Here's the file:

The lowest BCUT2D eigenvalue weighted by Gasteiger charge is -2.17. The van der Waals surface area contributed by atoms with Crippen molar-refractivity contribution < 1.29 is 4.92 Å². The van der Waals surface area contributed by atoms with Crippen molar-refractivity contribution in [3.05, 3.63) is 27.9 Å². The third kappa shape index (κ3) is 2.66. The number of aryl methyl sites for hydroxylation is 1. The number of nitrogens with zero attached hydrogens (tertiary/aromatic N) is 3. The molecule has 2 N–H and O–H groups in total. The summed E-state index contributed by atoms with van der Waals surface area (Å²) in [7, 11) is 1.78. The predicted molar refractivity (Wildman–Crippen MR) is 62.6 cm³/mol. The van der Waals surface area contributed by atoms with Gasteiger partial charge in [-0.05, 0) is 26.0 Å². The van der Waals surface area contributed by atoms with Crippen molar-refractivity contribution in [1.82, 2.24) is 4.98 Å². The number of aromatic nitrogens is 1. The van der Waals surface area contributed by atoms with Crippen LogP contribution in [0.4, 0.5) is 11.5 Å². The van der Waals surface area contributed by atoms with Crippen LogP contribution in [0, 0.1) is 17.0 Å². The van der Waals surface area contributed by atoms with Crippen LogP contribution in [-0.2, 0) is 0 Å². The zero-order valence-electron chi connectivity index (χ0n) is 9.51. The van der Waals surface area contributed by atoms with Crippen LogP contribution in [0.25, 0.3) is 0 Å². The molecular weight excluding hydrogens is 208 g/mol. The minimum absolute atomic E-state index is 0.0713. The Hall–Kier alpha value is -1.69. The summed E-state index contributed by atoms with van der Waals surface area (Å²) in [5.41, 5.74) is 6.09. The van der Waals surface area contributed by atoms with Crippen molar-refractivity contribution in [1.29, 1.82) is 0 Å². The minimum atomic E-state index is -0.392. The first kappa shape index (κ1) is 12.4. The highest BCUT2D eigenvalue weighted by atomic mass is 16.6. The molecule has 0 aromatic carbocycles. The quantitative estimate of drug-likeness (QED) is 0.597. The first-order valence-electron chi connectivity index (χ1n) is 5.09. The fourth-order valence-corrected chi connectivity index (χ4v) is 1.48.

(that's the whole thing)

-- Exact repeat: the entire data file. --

The lowest BCUT2D eigenvalue weighted by Gasteiger charge is -2.17. The van der Waals surface area contributed by atoms with Crippen molar-refractivity contribution < 1.29 is 4.92 Å². The van der Waals surface area contributed by atoms with Crippen molar-refractivity contribution in [3.05, 3.63) is 27.9 Å². The third kappa shape index (κ3) is 2.66. The number of aryl methyl sites for hydroxylation is 1. The number of nitrogens with zero attached hydrogens (tertiary/aromatic N) is 3. The molecule has 2 N–H and O–H groups in total. The summed E-state index contributed by atoms with van der Waals surface area (Å²) in [7, 11) is 1.78. The predicted molar refractivity (Wildman–Crippen MR) is 62.6 cm³/mol. The van der Waals surface area contributed by atoms with Gasteiger partial charge in [-0.05, 0) is 26.0 Å². The van der Waals surface area contributed by atoms with Crippen molar-refractivity contribution in [1.82, 2.24) is 4.98 Å². The number of aromatic nitrogens is 1. The van der Waals surface area contributed by atoms with Crippen LogP contribution in [0.4, 0.5) is 11.5 Å². The van der Waals surface area contributed by atoms with Crippen LogP contribution in [0, 0.1) is 17.0 Å². The van der Waals surface area contributed by atoms with Crippen LogP contribution in [-0.2, 0) is 0 Å². The zero-order valence-electron chi connectivity index (χ0n) is 9.51. The van der Waals surface area contributed by atoms with Crippen LogP contribution in [0.25, 0.3) is 0 Å². The molecular weight excluding hydrogens is 208 g/mol. The minimum absolute atomic E-state index is 0.0713. The Hall–Kier alpha value is -1.69. The summed E-state index contributed by atoms with van der Waals surface area (Å²) in [5.41, 5.74) is 6.09. The van der Waals surface area contributed by atoms with Crippen molar-refractivity contribution in [1.29, 1.82) is 0 Å². The minimum atomic E-state index is -0.392. The first kappa shape index (κ1) is 12.4. The highest BCUT2D eigenvalue weighted by atomic mass is 16.6. The molecule has 0 aromatic carbocycles. The quantitative estimate of drug-likeness (QED) is 0.597. The first-order valence-electron chi connectivity index (χ1n) is 5.09. The fourth-order valence-corrected chi connectivity index (χ4v) is 1.48.